The police department in Farmington, New Mexico will be the first department in the State of New Mexico to implement a new technology that will prevent officers from using their on-board laptop while behind the wheel. According to one local New Mexico news source, the department is considering a plan where the on-board computer will be disabled at 20 miles per hour and shuts down completely at 25 miles per hour.
According to the article, vehicle crashes account for roughly 40% of all police officer fatalities, and they have been the single largest cause of death for police officers since the mid-1990s. A spokeswoman for the police department told reporters that the department is taking a “proactive approach,” and “instead of waiting for something to happen, a tragic accident, we would rather implement it now.”
This technology has been in use in the private sector for a number of years, but this is the first police department in New Mexico to use it to regulate police officers’ driving habits.
Distracted Driving in General
Car accidents caused by distracted driving are a problem that is not limited to police officers. In fact, distracted driving is one of the leading causes of serious and fatal auto accidents in New Mexico and across the United States. To help combat the temptations drivers feel to “multitask” while on the road, the New Mexico legislature has enacted several laws to prevent and discourage distracted driving.
For example, it is illegal for any person to text and drive in New Mexico. If someone is found to be texting while driving, they can be fined $25 for a first offense and $50 for each subsequent offense. Perhaps more important than the monetary fine is what the law does for those injured as a result of a distracted driver.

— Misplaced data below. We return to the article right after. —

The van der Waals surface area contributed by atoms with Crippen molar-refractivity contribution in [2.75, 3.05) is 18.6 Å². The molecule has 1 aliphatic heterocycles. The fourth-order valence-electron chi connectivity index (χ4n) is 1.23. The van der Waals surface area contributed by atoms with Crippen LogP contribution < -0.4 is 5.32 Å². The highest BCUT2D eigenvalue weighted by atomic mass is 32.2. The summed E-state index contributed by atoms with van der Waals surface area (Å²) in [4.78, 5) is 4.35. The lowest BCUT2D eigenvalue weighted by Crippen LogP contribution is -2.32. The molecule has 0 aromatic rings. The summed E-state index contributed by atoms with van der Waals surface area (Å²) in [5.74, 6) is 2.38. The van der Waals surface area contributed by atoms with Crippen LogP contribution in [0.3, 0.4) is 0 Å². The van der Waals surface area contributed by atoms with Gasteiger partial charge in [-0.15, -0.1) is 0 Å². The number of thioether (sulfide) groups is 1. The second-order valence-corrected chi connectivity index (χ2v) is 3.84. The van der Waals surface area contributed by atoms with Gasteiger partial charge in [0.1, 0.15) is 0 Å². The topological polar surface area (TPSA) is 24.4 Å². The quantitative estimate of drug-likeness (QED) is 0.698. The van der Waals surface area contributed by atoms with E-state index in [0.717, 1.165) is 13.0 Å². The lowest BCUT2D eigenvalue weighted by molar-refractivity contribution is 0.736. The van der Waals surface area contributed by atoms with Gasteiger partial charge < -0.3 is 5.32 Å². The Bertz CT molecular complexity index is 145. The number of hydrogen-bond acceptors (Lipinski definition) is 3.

Since the law specifically prohibits texting while driving, those injured by a texting driver will have an easier time recovering from the distracted driver under the legal theory of “negligence per se.” Negligence per se is a doctrine that accident victims can use to help them recover financially for their injuries. In order for the doctrine to apply, the defendant must have been in violation of a criminal law or traffic ordinance at the time of the accident. If this is the case, the accident victim can bypass some of the elements normally required in a personal injury lawsuit. To learn more, contact a dedicated New Mexico personal injury attorney with questions.
Have You Been Injured by a Distracted Driver?
If you or a loved one has recently been involved in any kind of distracted driving accident in the State of New Mexico, you may be entitled to monetary damages. Depending on the circumstances surrounding the accident, various legal theories may apply. To learn more, call one of the skilled personal injury attorneys at the Fine Law Firm at 505-889-FINE and set up a free consultation. Calling is always free and will not result in an obligation to continue forward with your case.
More Blog Posts:
Three Killed in Accident Between Two Semi-Trucks and a Tourist Bus, New Mexico Personal Injury Lawyer Blog, June 11, 2015.
New Mexico Woman Arrested after Arriving at Husband’s DUI Stop Drunk, New Mexico Personal Injury Lawyer Blog, July 6, 2015.